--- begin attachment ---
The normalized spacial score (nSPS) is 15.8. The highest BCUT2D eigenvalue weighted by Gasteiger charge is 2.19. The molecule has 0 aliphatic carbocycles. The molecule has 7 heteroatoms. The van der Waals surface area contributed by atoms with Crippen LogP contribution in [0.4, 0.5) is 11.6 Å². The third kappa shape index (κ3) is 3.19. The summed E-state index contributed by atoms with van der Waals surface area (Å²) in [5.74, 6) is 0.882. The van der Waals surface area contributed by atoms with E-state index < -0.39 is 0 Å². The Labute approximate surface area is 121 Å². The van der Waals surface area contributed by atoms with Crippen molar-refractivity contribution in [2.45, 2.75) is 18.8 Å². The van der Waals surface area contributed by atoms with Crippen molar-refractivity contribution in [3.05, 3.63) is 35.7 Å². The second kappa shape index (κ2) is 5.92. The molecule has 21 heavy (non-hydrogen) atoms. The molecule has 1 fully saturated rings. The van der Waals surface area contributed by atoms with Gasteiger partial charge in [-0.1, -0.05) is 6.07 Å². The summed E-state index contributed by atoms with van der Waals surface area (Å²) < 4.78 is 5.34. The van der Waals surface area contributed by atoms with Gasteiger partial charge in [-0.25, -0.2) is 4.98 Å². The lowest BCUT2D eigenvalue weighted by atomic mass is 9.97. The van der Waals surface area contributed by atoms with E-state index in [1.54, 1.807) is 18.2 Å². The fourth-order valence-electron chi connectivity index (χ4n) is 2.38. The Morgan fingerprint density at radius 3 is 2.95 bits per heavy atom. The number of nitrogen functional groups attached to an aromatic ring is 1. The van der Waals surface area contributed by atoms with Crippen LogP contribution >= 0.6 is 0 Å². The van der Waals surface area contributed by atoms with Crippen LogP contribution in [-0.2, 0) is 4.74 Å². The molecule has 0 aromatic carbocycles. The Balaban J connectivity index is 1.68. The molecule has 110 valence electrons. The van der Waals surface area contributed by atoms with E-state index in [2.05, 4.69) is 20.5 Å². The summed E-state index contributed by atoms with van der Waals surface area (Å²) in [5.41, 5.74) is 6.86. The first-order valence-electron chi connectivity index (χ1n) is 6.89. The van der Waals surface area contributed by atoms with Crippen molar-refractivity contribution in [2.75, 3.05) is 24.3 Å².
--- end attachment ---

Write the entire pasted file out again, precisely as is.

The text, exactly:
The normalized spacial score (nSPS) is 15.8. The highest BCUT2D eigenvalue weighted by Gasteiger charge is 2.19. The molecule has 0 aliphatic carbocycles. The molecule has 7 heteroatoms. The van der Waals surface area contributed by atoms with Crippen LogP contribution in [0.4, 0.5) is 11.6 Å². The third kappa shape index (κ3) is 3.19. The summed E-state index contributed by atoms with van der Waals surface area (Å²) in [5.74, 6) is 0.882. The van der Waals surface area contributed by atoms with E-state index < -0.39 is 0 Å². The Labute approximate surface area is 121 Å². The van der Waals surface area contributed by atoms with Crippen molar-refractivity contribution in [2.45, 2.75) is 18.8 Å². The van der Waals surface area contributed by atoms with Crippen molar-refractivity contribution in [3.05, 3.63) is 35.7 Å². The second kappa shape index (κ2) is 5.92. The molecule has 21 heavy (non-hydrogen) atoms. The molecule has 1 fully saturated rings. The van der Waals surface area contributed by atoms with Gasteiger partial charge in [-0.1, -0.05) is 6.07 Å². The summed E-state index contributed by atoms with van der Waals surface area (Å²) < 4.78 is 5.34. The van der Waals surface area contributed by atoms with Gasteiger partial charge in [-0.25, -0.2) is 4.98 Å². The lowest BCUT2D eigenvalue weighted by atomic mass is 9.97. The van der Waals surface area contributed by atoms with E-state index in [1.54, 1.807) is 18.2 Å². The fourth-order valence-electron chi connectivity index (χ4n) is 2.38. The Morgan fingerprint density at radius 3 is 2.95 bits per heavy atom. The number of nitrogen functional groups attached to an aromatic ring is 1. The van der Waals surface area contributed by atoms with Crippen LogP contribution >= 0.6 is 0 Å². The van der Waals surface area contributed by atoms with Crippen LogP contribution in [-0.2, 0) is 4.74 Å². The molecule has 0 aromatic carbocycles. The Balaban J connectivity index is 1.68. The molecule has 110 valence electrons. The van der Waals surface area contributed by atoms with E-state index in [2.05, 4.69) is 20.5 Å². The summed E-state index contributed by atoms with van der Waals surface area (Å²) in [5.41, 5.74) is 6.86. The first-order valence-electron chi connectivity index (χ1n) is 6.89. The van der Waals surface area contributed by atoms with Crippen molar-refractivity contribution in [2.75, 3.05) is 24.3 Å².